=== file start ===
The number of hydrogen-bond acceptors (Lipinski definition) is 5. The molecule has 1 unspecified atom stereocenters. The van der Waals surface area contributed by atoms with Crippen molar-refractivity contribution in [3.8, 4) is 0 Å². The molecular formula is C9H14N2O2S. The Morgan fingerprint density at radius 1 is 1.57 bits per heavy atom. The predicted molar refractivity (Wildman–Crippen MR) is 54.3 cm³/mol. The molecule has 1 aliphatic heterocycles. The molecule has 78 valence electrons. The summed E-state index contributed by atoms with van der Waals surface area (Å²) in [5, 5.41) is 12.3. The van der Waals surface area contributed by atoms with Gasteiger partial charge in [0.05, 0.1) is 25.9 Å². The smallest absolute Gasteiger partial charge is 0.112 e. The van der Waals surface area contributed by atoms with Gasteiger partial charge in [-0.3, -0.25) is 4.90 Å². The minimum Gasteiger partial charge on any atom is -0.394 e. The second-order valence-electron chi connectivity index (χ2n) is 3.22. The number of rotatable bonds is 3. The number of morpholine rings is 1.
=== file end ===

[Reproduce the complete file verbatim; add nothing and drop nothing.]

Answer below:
The number of hydrogen-bond acceptors (Lipinski definition) is 5. The molecule has 1 unspecified atom stereocenters. The van der Waals surface area contributed by atoms with Crippen molar-refractivity contribution in [3.8, 4) is 0 Å². The molecular formula is C9H14N2O2S. The Morgan fingerprint density at radius 1 is 1.57 bits per heavy atom. The predicted molar refractivity (Wildman–Crippen MR) is 54.3 cm³/mol. The molecule has 1 aliphatic heterocycles. The molecule has 78 valence electrons. The summed E-state index contributed by atoms with van der Waals surface area (Å²) in [5, 5.41) is 12.3. The van der Waals surface area contributed by atoms with Gasteiger partial charge in [0.05, 0.1) is 25.9 Å². The smallest absolute Gasteiger partial charge is 0.112 e. The van der Waals surface area contributed by atoms with Gasteiger partial charge in [-0.3, -0.25) is 4.90 Å². The minimum Gasteiger partial charge on any atom is -0.394 e. The second-order valence-electron chi connectivity index (χ2n) is 3.22. The number of rotatable bonds is 3. The number of morpholine rings is 1.